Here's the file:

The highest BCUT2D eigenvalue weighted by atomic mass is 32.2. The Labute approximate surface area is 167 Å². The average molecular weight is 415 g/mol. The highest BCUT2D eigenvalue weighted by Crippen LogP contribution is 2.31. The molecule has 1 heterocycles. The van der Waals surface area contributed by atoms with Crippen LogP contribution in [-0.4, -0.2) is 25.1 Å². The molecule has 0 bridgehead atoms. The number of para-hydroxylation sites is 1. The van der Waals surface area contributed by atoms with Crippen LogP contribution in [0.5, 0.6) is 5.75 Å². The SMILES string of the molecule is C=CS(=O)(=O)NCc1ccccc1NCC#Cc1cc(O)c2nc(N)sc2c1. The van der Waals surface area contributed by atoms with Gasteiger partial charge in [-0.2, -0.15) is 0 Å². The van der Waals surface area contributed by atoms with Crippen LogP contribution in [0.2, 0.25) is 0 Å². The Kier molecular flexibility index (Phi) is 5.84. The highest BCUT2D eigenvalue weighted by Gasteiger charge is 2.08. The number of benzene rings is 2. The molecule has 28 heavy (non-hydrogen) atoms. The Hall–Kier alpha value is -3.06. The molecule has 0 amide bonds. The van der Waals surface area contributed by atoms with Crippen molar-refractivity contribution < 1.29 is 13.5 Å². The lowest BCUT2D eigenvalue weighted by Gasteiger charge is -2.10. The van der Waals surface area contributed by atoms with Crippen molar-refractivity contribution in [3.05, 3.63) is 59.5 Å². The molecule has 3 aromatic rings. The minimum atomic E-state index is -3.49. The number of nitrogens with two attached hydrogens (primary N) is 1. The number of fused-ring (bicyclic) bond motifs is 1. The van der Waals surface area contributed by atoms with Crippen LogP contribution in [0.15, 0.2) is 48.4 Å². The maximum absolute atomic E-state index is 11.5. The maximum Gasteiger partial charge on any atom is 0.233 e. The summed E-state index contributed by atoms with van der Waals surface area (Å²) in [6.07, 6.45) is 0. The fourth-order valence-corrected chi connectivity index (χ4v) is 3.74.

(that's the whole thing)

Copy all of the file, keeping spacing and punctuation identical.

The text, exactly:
The highest BCUT2D eigenvalue weighted by atomic mass is 32.2. The Labute approximate surface area is 167 Å². The average molecular weight is 415 g/mol. The highest BCUT2D eigenvalue weighted by Crippen LogP contribution is 2.31. The molecule has 1 heterocycles. The van der Waals surface area contributed by atoms with Crippen LogP contribution in [-0.4, -0.2) is 25.1 Å². The molecule has 0 bridgehead atoms. The number of para-hydroxylation sites is 1. The van der Waals surface area contributed by atoms with Crippen LogP contribution in [0.5, 0.6) is 5.75 Å². The SMILES string of the molecule is C=CS(=O)(=O)NCc1ccccc1NCC#Cc1cc(O)c2nc(N)sc2c1. The van der Waals surface area contributed by atoms with Gasteiger partial charge in [-0.2, -0.15) is 0 Å². The van der Waals surface area contributed by atoms with Crippen LogP contribution in [0.2, 0.25) is 0 Å². The Kier molecular flexibility index (Phi) is 5.84. The highest BCUT2D eigenvalue weighted by Gasteiger charge is 2.08. The number of benzene rings is 2. The molecule has 28 heavy (non-hydrogen) atoms. The Hall–Kier alpha value is -3.06. The molecule has 0 amide bonds. The van der Waals surface area contributed by atoms with Crippen molar-refractivity contribution < 1.29 is 13.5 Å². The lowest BCUT2D eigenvalue weighted by Gasteiger charge is -2.10. The van der Waals surface area contributed by atoms with Crippen molar-refractivity contribution in [3.05, 3.63) is 59.5 Å². The molecule has 3 aromatic rings. The minimum atomic E-state index is -3.49. The number of nitrogens with two attached hydrogens (primary N) is 1. The number of fused-ring (bicyclic) bond motifs is 1. The van der Waals surface area contributed by atoms with Crippen LogP contribution in [0.15, 0.2) is 48.4 Å². The maximum absolute atomic E-state index is 11.5. The maximum Gasteiger partial charge on any atom is 0.233 e. The summed E-state index contributed by atoms with van der Waals surface area (Å²) in [6.07, 6.45) is 0. The fourth-order valence-corrected chi connectivity index (χ4v) is 3.74.